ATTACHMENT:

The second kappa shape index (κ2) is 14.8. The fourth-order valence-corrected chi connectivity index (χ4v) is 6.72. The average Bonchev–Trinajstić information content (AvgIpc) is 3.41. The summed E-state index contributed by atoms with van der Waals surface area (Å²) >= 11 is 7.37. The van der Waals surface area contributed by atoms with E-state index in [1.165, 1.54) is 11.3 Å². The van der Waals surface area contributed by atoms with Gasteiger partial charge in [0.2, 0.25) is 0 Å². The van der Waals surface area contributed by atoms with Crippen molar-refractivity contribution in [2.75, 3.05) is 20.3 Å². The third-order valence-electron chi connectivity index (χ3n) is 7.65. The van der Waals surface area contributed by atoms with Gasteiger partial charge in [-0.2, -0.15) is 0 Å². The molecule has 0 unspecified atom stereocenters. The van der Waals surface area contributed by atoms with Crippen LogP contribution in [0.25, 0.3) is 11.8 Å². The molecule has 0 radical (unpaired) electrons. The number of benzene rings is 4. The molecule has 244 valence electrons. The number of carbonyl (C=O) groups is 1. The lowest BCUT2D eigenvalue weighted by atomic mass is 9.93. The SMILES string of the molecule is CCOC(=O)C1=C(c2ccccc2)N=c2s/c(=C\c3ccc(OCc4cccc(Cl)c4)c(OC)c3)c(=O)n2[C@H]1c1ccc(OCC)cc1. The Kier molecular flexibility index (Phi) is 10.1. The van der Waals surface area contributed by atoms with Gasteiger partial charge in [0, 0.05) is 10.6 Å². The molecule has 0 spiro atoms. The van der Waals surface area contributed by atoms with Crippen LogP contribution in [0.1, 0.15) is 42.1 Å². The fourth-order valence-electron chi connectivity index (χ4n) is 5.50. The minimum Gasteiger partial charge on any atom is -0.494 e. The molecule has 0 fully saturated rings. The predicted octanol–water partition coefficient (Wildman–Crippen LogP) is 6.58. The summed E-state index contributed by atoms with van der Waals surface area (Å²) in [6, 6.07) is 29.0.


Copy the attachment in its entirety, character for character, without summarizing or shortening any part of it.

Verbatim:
The second kappa shape index (κ2) is 14.8. The fourth-order valence-corrected chi connectivity index (χ4v) is 6.72. The average Bonchev–Trinajstić information content (AvgIpc) is 3.41. The summed E-state index contributed by atoms with van der Waals surface area (Å²) >= 11 is 7.37. The van der Waals surface area contributed by atoms with E-state index in [1.165, 1.54) is 11.3 Å². The van der Waals surface area contributed by atoms with Gasteiger partial charge in [0.2, 0.25) is 0 Å². The van der Waals surface area contributed by atoms with Crippen molar-refractivity contribution in [2.75, 3.05) is 20.3 Å². The third-order valence-electron chi connectivity index (χ3n) is 7.65. The van der Waals surface area contributed by atoms with Gasteiger partial charge in [-0.2, -0.15) is 0 Å². The molecule has 0 unspecified atom stereocenters. The van der Waals surface area contributed by atoms with Crippen LogP contribution in [0.25, 0.3) is 11.8 Å². The molecule has 0 radical (unpaired) electrons. The number of benzene rings is 4. The molecule has 244 valence electrons. The number of carbonyl (C=O) groups is 1. The lowest BCUT2D eigenvalue weighted by atomic mass is 9.93. The SMILES string of the molecule is CCOC(=O)C1=C(c2ccccc2)N=c2s/c(=C\c3ccc(OCc4cccc(Cl)c4)c(OC)c3)c(=O)n2[C@H]1c1ccc(OCC)cc1. The Kier molecular flexibility index (Phi) is 10.1. The van der Waals surface area contributed by atoms with Gasteiger partial charge in [0, 0.05) is 10.6 Å². The molecule has 0 spiro atoms. The van der Waals surface area contributed by atoms with Crippen LogP contribution in [0.1, 0.15) is 42.1 Å². The fourth-order valence-electron chi connectivity index (χ4n) is 5.50. The minimum Gasteiger partial charge on any atom is -0.494 e. The molecule has 0 fully saturated rings. The predicted octanol–water partition coefficient (Wildman–Crippen LogP) is 6.58. The summed E-state index contributed by atoms with van der Waals surface area (Å²) in [6, 6.07) is 29.0.